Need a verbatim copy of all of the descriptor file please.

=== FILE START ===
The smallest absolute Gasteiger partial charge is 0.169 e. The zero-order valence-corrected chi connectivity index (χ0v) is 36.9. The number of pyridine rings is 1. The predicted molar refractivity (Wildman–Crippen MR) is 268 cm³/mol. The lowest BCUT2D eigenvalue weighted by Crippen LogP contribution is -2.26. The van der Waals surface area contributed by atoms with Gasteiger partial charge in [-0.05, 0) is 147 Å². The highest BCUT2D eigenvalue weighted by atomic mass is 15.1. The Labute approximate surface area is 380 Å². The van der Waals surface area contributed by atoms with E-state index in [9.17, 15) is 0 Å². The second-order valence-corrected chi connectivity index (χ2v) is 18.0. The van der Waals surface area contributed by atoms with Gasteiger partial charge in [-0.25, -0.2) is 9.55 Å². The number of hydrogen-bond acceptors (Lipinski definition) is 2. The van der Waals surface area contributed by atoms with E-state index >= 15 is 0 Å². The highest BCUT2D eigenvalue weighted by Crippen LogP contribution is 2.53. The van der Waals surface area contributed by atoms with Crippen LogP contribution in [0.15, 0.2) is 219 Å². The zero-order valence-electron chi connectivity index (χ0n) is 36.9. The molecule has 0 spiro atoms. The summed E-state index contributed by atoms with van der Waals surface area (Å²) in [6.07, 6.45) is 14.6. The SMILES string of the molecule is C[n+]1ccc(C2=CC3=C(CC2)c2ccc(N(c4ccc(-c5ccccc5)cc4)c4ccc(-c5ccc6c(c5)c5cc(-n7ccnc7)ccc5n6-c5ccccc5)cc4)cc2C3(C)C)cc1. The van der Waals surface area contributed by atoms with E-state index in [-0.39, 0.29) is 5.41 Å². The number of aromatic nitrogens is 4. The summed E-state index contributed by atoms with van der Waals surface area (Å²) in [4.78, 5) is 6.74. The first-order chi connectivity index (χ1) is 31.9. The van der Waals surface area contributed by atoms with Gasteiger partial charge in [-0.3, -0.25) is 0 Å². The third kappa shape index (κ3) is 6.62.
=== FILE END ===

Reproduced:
The smallest absolute Gasteiger partial charge is 0.169 e. The zero-order valence-corrected chi connectivity index (χ0v) is 36.9. The number of pyridine rings is 1. The predicted molar refractivity (Wildman–Crippen MR) is 268 cm³/mol. The lowest BCUT2D eigenvalue weighted by Crippen LogP contribution is -2.26. The van der Waals surface area contributed by atoms with Gasteiger partial charge in [-0.05, 0) is 147 Å². The highest BCUT2D eigenvalue weighted by atomic mass is 15.1. The Labute approximate surface area is 380 Å². The van der Waals surface area contributed by atoms with E-state index in [9.17, 15) is 0 Å². The second-order valence-corrected chi connectivity index (χ2v) is 18.0. The van der Waals surface area contributed by atoms with Gasteiger partial charge in [-0.25, -0.2) is 9.55 Å². The number of hydrogen-bond acceptors (Lipinski definition) is 2. The van der Waals surface area contributed by atoms with E-state index >= 15 is 0 Å². The highest BCUT2D eigenvalue weighted by Crippen LogP contribution is 2.53. The van der Waals surface area contributed by atoms with Crippen LogP contribution in [0.15, 0.2) is 219 Å². The zero-order valence-electron chi connectivity index (χ0n) is 36.9. The molecule has 0 spiro atoms. The summed E-state index contributed by atoms with van der Waals surface area (Å²) in [6.07, 6.45) is 14.6. The SMILES string of the molecule is C[n+]1ccc(C2=CC3=C(CC2)c2ccc(N(c4ccc(-c5ccccc5)cc4)c4ccc(-c5ccc6c(c5)c5cc(-n7ccnc7)ccc5n6-c5ccccc5)cc4)cc2C3(C)C)cc1. The van der Waals surface area contributed by atoms with E-state index in [-0.39, 0.29) is 5.41 Å². The number of aromatic nitrogens is 4. The summed E-state index contributed by atoms with van der Waals surface area (Å²) in [4.78, 5) is 6.74. The first-order chi connectivity index (χ1) is 31.9. The van der Waals surface area contributed by atoms with Gasteiger partial charge in [-0.3, -0.25) is 0 Å². The third kappa shape index (κ3) is 6.62.